The movies taken from small planes flying over the region showed that floodwaters covered farm fields, turning hundreds of square miles of land along the Red River Valley into an enormous lake with only the occasional house or barn roof and a tree here and there poking through the surface. The motion of the plane on the screen made my stomach lurch when I remembered the time Dad took me up in his bi-winged, two-seater that looked like a Wright Brothers plane … and we swooped, rose high, and dove over our house in Pembina with Mom waving outside far below. He actually did a couple loop-the-loops and I threw up, but that’s another story.
Apparently, the floodwaters lasted from April 8th to June 3rd, which was a longer period of time than any other year in decades. Even Winnipeg, which had built the dikes to divert the floodwaters, suffered tremendous damage that year. On May 8th, 1950, the north flowing Red River reached its highest level since 1861 and eight dikes protecting the city gave way causing four of the eleven bridges to be destroyed.
Around 70,000 people out of a population of 300,000 had to be evacuated because of the rising waters and the flood caused Lake Winnipeg to expand into an enormous lake covering 600 square miles of farmland. So, it seems the Flood of 1950 spared no one, not even Winnipeg, Manitoba.
Before we left for Minneapolis, I remember watching my father pile the old stuffed rocker on top of the table along with boxes full of bedding and other items. He stayed behind to help out the troops with flood rescue, while he sent my mother, my sister, and me to Minneapolis to the Delta Hotel where we stayed until the flood waters receded along the Red River almost three months later.
My grandparents managed the Delta Hotel in downtown Minneapolis during the winter months as a way to escape the harsh winters where they lived in Hampden, North Dakota, a small farming town of maybe 200 people at most during the good times, with a grain elevator near the railroad tracks.
We joined them at the hotel and stayed in the city where we were safe. I remember that hotel was made of large carved stones and had steep steps up to the front door. On a trip to Minneapolis years later, I wandered around the downtown area and actually found that old hotel. Surprisingly, it was still being used … but had another name.
I fondly remember a midget … or as she would be called today, a little person …who lived at the Delta Hotel. Her name was Elda and we could just about look each other in the eye when we talked. I thought that was cool because straining to look up at normal people all the time was tiring – like they were all gods or something.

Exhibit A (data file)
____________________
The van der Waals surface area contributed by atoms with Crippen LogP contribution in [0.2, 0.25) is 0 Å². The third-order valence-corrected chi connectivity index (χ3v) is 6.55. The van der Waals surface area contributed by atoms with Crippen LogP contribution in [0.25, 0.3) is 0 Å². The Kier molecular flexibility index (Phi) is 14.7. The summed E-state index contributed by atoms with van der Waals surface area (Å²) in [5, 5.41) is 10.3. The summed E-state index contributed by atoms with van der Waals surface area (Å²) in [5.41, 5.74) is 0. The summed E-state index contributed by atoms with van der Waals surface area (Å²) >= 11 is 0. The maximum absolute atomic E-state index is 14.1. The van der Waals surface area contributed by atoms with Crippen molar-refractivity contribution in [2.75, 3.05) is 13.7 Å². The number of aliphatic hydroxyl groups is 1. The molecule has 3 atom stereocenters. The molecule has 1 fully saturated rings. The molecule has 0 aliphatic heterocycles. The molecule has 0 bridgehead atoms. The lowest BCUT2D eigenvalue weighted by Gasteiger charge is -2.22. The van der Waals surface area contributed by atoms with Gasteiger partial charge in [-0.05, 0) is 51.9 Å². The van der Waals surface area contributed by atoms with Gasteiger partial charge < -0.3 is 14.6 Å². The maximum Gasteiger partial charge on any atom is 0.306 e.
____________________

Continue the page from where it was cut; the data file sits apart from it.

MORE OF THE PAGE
Elda took a liking to me, maybe because she never had children of her own and she would buy me Jane Russell and Dorothy Lamour paper dolls to cut out and play with because she knew I liked paper dolls and movie stars. In fact, Elda would sit down and cut out the paper doll clothes with me and pretend she was talking to Jane Russell while I answered as Dorothy Lamour. She was my favorite flood friend that I saw every time the Red River overflowed.
By the time we got back to Pembina and our little Ikea house, Dad had cleaned up most of the mud and gunk, but Mom and I had to finish later anyway. Those waters backed up into every house and the mess it left behind was appalling – yards and yards of gooey gunk and muck stuck to the walls and a thick muddy carpet covered the floors. After the flood waters receded, I remember returning to our Sears Prefab house and having to help Mom scrub up the remaining slop – literally. It stunk like poop and made me want to vomit.
You see, the whole town used outhouses, so that filthy flood water would have been full of human feces and waste as well as mud, sludge, and garbage, not to mention dead animals. It did occur to me later that, since the Red River flowed north, Pembina got all the junk and muck in those flood waters from both Fargo and from Grand Forks, which made me think of our neighbor to the north in Manitoba as well.
Winnipeg, who was probably technologically advanced enough to have a sewer system in place, got dumped on by all the American garbage, dead trees, car and tractor parts, a roof or two, dead cows, old mattresses, rotten food, tires, rags, and lots and lots of human waste from all those stinky outhouses along the river south of them. I figure that’s the real reason why they built those dikes early on – to avoid getting stuck in a mucky mess made of Yankee shit … and suspicious miscellaneous substances that will never be identified.
Many of the Pembina migrants returned to their homes when the flood waters went down and began cleaning up the nasty mess just like we did because those houses were their homes and they had no where else to go. If a house had been inundated with water like that today with toxic mold left behind in the walls and floors, the authorities would have declared the house uninhabitable, leaving the homeowners homeless … but that did not happen back then.
Any health issues related to the toxic mold was not addressed as such because I don’t think the medical profession understood the health dangers of mold in those days. People merely survived and lived out their lives in their homes, managing as best as they could through each harsh winter and every flood in the spring. A few years later, we moved to Chicago and did not have to deal with Red River Valley floods anymore, only storm drains clogging up during a hard rain that usually flooded the streets. Boots on, my sisters and I would go out to play in the water on the road, even though that was probably also contaminated with pesticides from property runoff.